By Diane Forrest, RN
I was talking with my aunt the other day and she was telling me about her concern for her friend, a lady she has known since high school. Several years ago her friend was performing her normal routine tasks, when all of a sudden she had some sort of attack; my aunt described it as a type of electric shock. Following this attack she began having several problems such as muscle pain, insomnia weakness. She went to several doctors, and specialists trying to determine what was going on with her body, and why she was feeling the way she was. She was eventually diagnosed with Chronic Fatigue Syndrome (CFS). She finally had a name for her condition, but explaining it to friends and family proved to be another difficult challenge. Many thought she was just too lazy to want to do anything, while others thought that if she could do one thing, she should be able to do other things too.
Chronic fatigue syndrome refers to severe, continued tiredness that is not relieved by rest and is not directly caused by other medical conditions. These symptoms must last for over 6 months before a diagnosis is made.
Symptoms of CFS include:
- Feeling extremely tired for more than 24 hours after exercise that would normally be considered easy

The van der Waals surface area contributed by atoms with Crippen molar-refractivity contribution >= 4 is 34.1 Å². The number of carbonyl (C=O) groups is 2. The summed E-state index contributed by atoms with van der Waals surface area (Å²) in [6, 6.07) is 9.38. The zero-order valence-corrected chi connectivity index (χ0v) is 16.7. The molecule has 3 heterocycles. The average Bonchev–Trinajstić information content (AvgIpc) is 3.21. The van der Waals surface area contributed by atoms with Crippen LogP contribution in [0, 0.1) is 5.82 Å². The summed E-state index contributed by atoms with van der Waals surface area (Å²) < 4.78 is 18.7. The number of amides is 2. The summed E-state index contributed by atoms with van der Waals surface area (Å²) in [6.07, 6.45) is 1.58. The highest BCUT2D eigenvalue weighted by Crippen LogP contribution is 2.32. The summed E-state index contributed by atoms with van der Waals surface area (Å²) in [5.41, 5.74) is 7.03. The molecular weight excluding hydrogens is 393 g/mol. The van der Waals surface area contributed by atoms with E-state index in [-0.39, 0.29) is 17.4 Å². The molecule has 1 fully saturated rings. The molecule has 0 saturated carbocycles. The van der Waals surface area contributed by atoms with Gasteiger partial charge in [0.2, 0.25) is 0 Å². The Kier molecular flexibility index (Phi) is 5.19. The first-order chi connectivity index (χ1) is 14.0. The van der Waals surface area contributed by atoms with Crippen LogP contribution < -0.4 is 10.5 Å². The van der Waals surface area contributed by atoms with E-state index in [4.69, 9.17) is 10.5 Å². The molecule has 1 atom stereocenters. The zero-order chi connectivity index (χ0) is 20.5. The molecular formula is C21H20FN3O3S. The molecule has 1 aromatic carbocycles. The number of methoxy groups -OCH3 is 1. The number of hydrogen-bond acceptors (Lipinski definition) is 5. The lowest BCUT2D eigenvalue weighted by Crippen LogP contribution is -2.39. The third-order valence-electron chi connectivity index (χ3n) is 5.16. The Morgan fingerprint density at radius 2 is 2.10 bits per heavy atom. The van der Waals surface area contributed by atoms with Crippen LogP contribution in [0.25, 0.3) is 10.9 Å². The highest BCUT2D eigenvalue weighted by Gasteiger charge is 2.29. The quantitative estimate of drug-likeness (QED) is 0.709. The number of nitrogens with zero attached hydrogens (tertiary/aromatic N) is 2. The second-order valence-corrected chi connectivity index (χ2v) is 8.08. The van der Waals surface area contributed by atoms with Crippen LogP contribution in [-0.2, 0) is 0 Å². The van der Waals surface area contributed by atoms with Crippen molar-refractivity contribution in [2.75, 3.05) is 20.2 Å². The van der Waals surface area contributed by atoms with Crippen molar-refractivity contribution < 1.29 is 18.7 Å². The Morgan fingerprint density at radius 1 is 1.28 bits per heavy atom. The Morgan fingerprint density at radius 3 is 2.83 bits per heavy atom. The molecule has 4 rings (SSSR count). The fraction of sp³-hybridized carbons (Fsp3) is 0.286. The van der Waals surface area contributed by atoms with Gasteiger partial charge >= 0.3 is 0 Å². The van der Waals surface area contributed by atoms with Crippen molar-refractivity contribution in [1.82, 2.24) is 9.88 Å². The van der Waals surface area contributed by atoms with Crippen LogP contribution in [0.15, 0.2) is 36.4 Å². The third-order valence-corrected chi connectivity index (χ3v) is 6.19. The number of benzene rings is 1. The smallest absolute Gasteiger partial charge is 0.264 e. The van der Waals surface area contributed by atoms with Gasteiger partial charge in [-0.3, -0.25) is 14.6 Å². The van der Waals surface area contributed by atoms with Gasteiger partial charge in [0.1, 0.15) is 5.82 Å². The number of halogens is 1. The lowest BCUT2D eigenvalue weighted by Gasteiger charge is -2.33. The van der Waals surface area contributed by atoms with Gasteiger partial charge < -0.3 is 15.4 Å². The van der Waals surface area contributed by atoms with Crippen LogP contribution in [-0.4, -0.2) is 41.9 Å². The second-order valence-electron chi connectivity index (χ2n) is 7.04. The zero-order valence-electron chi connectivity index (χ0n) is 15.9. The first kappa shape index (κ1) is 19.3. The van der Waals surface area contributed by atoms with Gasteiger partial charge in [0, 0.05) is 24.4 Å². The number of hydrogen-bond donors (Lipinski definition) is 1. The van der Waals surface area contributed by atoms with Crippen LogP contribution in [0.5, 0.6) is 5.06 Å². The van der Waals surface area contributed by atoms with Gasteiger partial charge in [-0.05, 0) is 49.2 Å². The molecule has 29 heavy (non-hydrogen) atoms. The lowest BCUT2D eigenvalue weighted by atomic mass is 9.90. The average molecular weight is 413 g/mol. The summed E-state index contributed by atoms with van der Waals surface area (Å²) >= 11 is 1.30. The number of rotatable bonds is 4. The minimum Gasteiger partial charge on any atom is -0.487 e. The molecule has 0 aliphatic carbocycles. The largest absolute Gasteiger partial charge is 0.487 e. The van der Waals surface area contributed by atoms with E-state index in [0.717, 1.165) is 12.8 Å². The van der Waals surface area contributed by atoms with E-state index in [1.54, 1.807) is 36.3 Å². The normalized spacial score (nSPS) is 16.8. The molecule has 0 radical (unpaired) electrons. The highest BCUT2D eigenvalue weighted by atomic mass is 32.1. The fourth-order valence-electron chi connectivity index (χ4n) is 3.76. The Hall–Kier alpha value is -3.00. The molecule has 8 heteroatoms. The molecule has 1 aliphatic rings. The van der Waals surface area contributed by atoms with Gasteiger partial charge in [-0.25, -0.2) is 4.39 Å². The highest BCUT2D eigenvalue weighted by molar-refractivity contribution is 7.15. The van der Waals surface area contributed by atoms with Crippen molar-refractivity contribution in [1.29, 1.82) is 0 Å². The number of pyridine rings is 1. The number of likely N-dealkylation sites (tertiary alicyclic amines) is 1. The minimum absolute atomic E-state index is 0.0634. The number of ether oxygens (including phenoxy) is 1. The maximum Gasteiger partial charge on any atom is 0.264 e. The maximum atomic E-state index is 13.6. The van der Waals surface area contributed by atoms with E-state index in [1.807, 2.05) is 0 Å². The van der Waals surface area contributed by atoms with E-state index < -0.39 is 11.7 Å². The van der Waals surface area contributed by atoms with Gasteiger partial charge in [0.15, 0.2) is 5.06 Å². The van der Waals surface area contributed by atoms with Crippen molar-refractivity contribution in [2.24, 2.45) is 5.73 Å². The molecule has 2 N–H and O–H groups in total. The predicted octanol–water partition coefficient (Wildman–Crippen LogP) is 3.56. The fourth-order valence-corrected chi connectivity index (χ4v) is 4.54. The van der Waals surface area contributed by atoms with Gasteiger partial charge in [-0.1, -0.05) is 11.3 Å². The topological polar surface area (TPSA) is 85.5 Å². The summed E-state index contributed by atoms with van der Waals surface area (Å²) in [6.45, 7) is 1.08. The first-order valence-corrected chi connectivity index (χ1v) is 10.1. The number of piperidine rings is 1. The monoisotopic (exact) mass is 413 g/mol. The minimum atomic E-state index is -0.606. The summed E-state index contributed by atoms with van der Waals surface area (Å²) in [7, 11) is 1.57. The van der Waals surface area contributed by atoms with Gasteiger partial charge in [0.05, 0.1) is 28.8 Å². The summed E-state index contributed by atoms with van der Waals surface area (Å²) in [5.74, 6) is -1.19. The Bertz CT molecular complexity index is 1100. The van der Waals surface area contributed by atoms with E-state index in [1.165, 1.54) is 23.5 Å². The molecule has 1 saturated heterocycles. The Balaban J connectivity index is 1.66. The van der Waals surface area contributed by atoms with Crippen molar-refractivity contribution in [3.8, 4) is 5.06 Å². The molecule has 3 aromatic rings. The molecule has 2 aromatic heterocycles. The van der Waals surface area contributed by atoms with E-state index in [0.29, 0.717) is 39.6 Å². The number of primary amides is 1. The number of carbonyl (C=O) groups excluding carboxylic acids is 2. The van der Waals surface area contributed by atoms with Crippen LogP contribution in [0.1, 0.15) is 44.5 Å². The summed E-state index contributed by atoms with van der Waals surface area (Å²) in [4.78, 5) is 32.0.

- Feeling unrefreshed after sleeping for a proper amount of time
- Concentration problems
- Joint pain but no swelling or redness
- Headaches that differ from those you have had in the past
- Mild fever (101 degrees F or less)
- Muscle aches
- Muscle weakness, all over or multiple locations, not explained by any known disorder
- Sore throat
- Sore lymph nodes in the neck or under the arms
Diagnosing CFS is not an easy task. There are no x-rays or blood tests that confirm the diagnosis; the only way is to rule out other conditions with similar symptoms. There is no treatment for CFS, however there are treatments for the symptoms such as medication for pain, depression and anxiety. Also a healthy diet and sleep management actions are helpful. Patients may also benefit from working with health care providers to determine a safe type of exercise regime as well as trying to maintain social activities. The expected outcome for this condition also varies. Some people may recover in 6 months to a year, while some may never get back to their previous state before CFS. Long term effects include depression, isolation, and side effects from medications.
Today is National Chronic Fatigue Syndrome Awareness day. For more information about CFS, click here: http://www.cdc.gov/cfs/